94-year-old Nazi war criminal deemed unfit to stand trial in Germany


Prosecutors in Stuttgart are shelving their war crimes investigation of a 94-year-old man who already was convicted of Nazi war crimes in Italy.

Former SS soldier Wilhelm Kusterer of Engelsbrand —  who was found guilty of involvement in the massacre of 770 civilians in Marzabotto, Italy, in 1944 and sentenced to life in prison in absentia in 2008 — was too ill to stand trial, the prosecutors said. A spokesman for the prosecutors said there was not enough evidence to get a conviction in Germany, The Associated Press reported Wednesday.

The German investigation was launched in 2013.

In March 2015, Kusterer, who had served for years in the Engelsbrand parliament as a member of the Social Democratic Party, received an honorary medal for social services from his town. But he returned the medal last March following protests mounted from Italy against honoring a convicted war criminal.

Nazi guard may be tried in Germany


Prosecutors in the Bavarian city of Weiden think they have a good chance of bringing an 87-year-old former Auschwitz guard to trial.

An investigation of the man — whose name has not yet been released by the Central Office of the State Justice Administrations for the Investigation of National Socialist Crimes — shows that he volunteered for the Waffen SS in 1942 and was trained as a guard, according to the German news agency dpa. 

The guard worked at the arrivals ramp and in a guard tower at Auschwitz-Birkenau, where he has been accused of contributing “significantly” to the murder of at least 344,000 people in the gas chambers in 1944. According to the report, most of the victims were Jews from Hungary.

The man reportedly has lived for decades abroad, but now is a registered resident of a community in the Neustadt / Waldnaab district, which is why the court of Weiden has been chosen for a trial. Permanent residents of Germany are required to register with local police.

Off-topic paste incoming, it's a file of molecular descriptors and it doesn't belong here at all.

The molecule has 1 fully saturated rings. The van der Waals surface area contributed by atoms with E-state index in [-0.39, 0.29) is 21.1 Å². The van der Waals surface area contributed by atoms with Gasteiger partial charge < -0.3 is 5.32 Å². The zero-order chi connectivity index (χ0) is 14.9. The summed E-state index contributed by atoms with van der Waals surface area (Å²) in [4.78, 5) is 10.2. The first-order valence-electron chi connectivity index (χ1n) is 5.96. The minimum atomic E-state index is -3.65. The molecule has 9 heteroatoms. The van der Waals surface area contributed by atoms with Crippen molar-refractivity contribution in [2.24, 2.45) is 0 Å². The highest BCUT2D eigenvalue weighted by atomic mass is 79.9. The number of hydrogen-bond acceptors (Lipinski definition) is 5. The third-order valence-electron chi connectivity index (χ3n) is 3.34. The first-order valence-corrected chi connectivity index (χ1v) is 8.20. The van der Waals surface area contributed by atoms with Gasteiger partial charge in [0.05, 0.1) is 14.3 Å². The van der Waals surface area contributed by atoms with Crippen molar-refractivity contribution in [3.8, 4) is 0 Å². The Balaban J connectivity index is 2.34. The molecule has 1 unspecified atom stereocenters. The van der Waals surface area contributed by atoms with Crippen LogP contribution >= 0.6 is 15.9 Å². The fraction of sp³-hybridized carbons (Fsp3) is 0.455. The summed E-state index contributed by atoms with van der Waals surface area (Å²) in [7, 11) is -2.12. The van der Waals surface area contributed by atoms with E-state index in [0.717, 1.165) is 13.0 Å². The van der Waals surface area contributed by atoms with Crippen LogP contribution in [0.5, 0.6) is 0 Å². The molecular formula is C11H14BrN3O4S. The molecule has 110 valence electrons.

Kurt Schrimm, head of the central investigation office, told the Oberfalz.net online newspaper that the case was a direct result of the verdict against former concentration camp guard John Demjanjuk, who died in March after being convicted as an accessory to murder of nearly 29,000 Jews at the Sobibor death camp in Poland. He was sentenced to five years in prison but the case was on appeal when he died.

Schrimm said the Demjanjuk case “triggered a shift in the interpretation of the law,” expressly allowing courts to go after war criminals who enabled others to commit murder. Since then, the investigative body has aggressively pursued similar cases, starting with those that look most promising, he told Oberfalz.net.

Accused Nazi dies before denaturalization trial


A retiree living near Seattle, Wash., accused of committing genocide and other crimes as a Nazi officer during World War II died a month before his denaturalization trial.

Peter Egner, 88, died last week in an assisted-living community in Bellevue, Reuters reported Monday, citing a facility representative who did not give her name.

Egner, a Yugoslavia native, is accused of joining in April 1941 the Nazi-controlled Security Police and Security Service in German-occupied Belgrade, a Nazi mobile killing unit that participated in the mass murder of more than 17,000 Serbian civilians during World War II.

Egner came to the United States in 1960 and became a citizen six years later.

The U.S. Justice Department filed a lawsuit in 2008 attempting to strip Egner of his citizenship, saying he lied about his Nazi past on his citizenship application.

Egner has admitted volunteering to serve in the Security Police and Security Service as well as guarding prisoners as they were being transferred to concentration camps. He also admitted serving as an interpreter during interrogations of political prisoners that sometimes involved severe torture. Prisoners often were executed following their interrogations.

Serbia’s justice minister on Nov. 26 formally requested Egner’s extradition to stand trial in Serbia.

Meanwhile, on Monday, an immigration judge in Detroit ordered the deportation of John Kalymon of Troy, Mich., who is accused of committing violent acts against Jews during World War II as a member of the Nazi-sponsored Ukrainian Auxiliary Police in Nazi-occupied Lvov.

Kalymon, who became a U.S. citizen in 1955 after emigrating from Germany six years earlier, had his citizenship revoked in March 2007. A federal judge concluded that Kalymon took part in wartime violence against Jews and lied about it to immigration authorities.

Kalymon, whose former first name was Iwan, denies the accusations.